On July 14, the Ottoman army of roughly ninety thousand effectives set up camp in front of Vienna. An Ottoman envoy appeared at the gates with the demand that the Christians “accept Islam and live in peace under the Sultan!”
Count Ernst Rüdiger von Starhemberg, who had been left in command with about twelve thousand soldiers, cut him short, and a few hours later the bombardment began. Within two days, the Turks had completely surrounded the city and, by one contemporary estimate, were within a mere two thousand paces of the salient angles of the counterscarp. The grand vizier (Mehmet himself had stayed behind in Belgrade) set up a magnificent tent in the center of what was virtually another city outside the walls. There, in the company of an ostrich and a parakeet, he dispensed favors in complete confidence of an eventual victory, and sauntered forth each day to inspect the Turkish trenches.
The situation inside the city grew steadily more desperate as water ran low, garbage piled high in the streets, and little by little the familiar diseases of the besieged—cholera, typhus, dysentery, scurvy—took hold. Yet the defenders managed to hold out for two months.
Vienna [was besieged] by the mortal foe of Christendom during the reign of Emperor Leopold I. Influenced by Louis XIV of France, the sultan sent directly against Vienna an army of 200,000 men under the command of the Grand Vizier Kara Mustapha; this army appeared before the city before the gathering of the imperial army had been completed. The defenders of Vienna were led by Count Rudiger von Starrhemberg, Bishop Leopold Kollonitz, who laboured unweariedly for the wounded and for the obtaining of provisions, and the burgomaster, Johann Andreas von Liebenberg. The Turks began the attack 13 July, 1683, and made violent assaults almost daily; the number of defenders sank from day to day, hunger and misery appeared, and the hospitals were full of sick and wounded. It was not until early in September that the relieving army, which had collected at Tulln, set out for Vienna; the commander-in-chief was the King of Poland, John Sobieski; among his generals were Charles of Lorraine, Maximilian Emmanuel of Bavaria, Margrave Louis of Bavaria, and others. The memorable battle began on 12 September; the Christian army descended form the Kahlenberg in three charges and won a brilliant victory over the Turks. Thenceforth Austria and Germany were permanently relieved of the danger of invasion by the Turks, and Vienna was released from its difficult position of being the outpost of Christendom.
On 11 Sept., Sobieski was on the heights of Kahlenberg, near the city, and the next day he gave battle in the plain below, with an army of not more than 76,000 men, the German forming the left wing and the Poles under Hetmans Jahonowski and Sieniawski, with General Katski in command of the artillery, forming the right. The hussars charged with their usual impetuosity, but the dense masses of the foe were impenetrable. Their retreat was taken for flight by the Turks, who rushed forward in pursuit; the hussars turned upon them with reinforcements and charged again, when their shouts made known that the “Northern Lion” was on the field and the Turks fled, panic-stricken, with Sobieski’s horsemen still in pursuit. Still the battle raged for a time along all the line; both sides fought bravely, and the king was everywhere commanding, fighting, encouraging his men and urging them forward. He was the first to storm the camp: Kara Mustapha had escaped with his life, but he received the bow-string in Belgrade some months later. The Turks were routed, Vienna and Christendom saved, and the news sent to the pope and along with the Standard of the Prophet, taken by Sobieski, who himself had heard Mass in the morning.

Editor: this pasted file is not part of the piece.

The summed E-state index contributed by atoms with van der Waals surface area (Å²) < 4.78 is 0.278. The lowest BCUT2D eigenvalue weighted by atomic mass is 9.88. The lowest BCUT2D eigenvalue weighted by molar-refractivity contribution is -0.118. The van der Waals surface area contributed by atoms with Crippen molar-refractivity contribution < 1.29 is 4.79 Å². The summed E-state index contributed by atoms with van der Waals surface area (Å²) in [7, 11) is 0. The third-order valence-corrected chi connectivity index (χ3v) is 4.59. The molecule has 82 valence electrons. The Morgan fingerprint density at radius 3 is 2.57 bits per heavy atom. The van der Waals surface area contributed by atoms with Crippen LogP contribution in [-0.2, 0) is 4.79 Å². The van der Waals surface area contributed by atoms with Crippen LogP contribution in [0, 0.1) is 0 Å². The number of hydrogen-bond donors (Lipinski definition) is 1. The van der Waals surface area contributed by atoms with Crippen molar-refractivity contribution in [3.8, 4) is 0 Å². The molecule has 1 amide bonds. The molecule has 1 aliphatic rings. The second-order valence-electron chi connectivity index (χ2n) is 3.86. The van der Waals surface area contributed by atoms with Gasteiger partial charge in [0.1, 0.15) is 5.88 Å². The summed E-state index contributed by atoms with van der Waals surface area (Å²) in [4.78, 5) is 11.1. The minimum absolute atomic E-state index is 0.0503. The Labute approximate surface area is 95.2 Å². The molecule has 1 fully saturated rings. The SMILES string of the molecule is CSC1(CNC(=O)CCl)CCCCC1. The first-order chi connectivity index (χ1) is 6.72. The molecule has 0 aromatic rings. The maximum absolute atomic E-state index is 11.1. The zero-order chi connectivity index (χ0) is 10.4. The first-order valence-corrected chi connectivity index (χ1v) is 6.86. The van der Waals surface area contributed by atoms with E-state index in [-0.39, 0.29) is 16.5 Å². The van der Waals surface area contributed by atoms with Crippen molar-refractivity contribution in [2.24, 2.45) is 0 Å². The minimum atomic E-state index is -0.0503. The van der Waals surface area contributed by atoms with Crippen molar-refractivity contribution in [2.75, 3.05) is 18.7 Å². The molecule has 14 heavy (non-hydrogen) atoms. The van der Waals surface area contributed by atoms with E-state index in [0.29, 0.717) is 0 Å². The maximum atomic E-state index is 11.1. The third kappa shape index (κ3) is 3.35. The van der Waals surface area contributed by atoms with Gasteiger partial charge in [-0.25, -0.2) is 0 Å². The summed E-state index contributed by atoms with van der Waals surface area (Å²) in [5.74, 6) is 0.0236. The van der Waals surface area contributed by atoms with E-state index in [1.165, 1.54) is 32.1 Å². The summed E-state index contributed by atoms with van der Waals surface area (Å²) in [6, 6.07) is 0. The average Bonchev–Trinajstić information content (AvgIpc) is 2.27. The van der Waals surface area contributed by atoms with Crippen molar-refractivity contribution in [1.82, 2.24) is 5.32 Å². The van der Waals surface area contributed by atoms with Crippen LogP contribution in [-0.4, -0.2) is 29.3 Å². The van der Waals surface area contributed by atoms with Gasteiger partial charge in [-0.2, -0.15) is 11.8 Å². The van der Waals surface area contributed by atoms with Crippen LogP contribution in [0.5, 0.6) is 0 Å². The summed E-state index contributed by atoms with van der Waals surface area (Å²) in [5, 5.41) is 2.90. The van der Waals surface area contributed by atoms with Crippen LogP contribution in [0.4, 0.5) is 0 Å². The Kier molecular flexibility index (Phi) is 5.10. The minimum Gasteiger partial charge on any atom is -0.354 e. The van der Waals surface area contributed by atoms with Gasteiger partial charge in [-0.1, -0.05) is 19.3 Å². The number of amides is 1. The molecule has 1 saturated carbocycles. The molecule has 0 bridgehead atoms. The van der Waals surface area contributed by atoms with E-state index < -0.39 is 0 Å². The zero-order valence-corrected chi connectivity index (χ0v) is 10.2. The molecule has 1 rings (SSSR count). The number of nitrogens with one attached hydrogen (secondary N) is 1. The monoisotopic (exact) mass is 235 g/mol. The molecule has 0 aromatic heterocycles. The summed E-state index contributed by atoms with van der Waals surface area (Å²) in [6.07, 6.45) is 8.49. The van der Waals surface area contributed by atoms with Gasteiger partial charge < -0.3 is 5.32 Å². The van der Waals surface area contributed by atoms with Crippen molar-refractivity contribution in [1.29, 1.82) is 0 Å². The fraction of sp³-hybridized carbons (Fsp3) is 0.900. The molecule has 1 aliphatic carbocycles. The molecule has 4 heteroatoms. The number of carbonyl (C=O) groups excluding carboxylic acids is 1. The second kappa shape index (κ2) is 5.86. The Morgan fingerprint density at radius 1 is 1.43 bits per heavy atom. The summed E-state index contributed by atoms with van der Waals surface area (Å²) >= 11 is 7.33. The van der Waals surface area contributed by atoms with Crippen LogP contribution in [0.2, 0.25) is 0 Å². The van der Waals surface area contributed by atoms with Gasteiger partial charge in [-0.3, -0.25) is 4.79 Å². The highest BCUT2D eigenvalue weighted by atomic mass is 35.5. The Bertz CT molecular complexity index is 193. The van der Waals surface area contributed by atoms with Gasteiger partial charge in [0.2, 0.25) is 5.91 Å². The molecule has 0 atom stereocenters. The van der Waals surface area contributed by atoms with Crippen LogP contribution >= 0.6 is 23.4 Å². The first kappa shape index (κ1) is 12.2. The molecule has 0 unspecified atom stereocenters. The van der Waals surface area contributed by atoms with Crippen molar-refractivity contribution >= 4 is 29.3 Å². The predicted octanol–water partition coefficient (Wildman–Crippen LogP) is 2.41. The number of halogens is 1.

The Turks lost about 15,000 men in the fighting, compared to approximately 4,000 for the Habsburg-Polish forces. Though routed and in full retreat, the Turkish troops had found time to slaughter all their Austrian prisoners, with the exception of those few of nobility which they took with them for ransoming.
The loot that fell into the hands of the Holy League troops and the Viennese was as huge as their relief, as King Sobieski vividly described in a letter to his wife a few days after the battle: “Ours are treasures unheard of … tents, sheep, cattle and no small number of camels … it is victory as nobody ever knew of, the enemy now completely ruined, everything lost for them. They must run for their sheer lives … Commander Starhemberg hugged and kissed me and called me his savior.”
What is striking about Jan III Sobieski is the quality of his leadership. More important than arms, manpower, tactics, supplies, and even courage, leadership is what makes the difference in any war. When Jan Sobieski led his men down that hill into the Ottoman flank, it was his presence at the front of the charge that demonstrated his dauntless nature and absolute determination. Character cannot be faked, and men who recognize this kind of character in their leader will follow him into the gates of Hell.
Louis XIV, purportedly a Catholic, asked his ally Sobieski not to come to the aid of his rival, the Habsburg Emperor.
Sobieski put Christendom and the fight against the Turk ahead even of his most important alliance.
Pictured above is Sobieski sending his letter to the Pope, in which he said the victory belonged to God alone, and he paraphrased Julius Caesar, who famously wrote, “vein, vidi, vici” — I came, I saw I conquered. Sobieski wrote “Veni, vidi, Deus vicit” — I came, I saw, God conquered.
Sobieski stopped in Czestochowa, en route to Vienna, to pray for the intercession of Our Lady for victory over the Turks. (Pictured below).
His prayer was granted.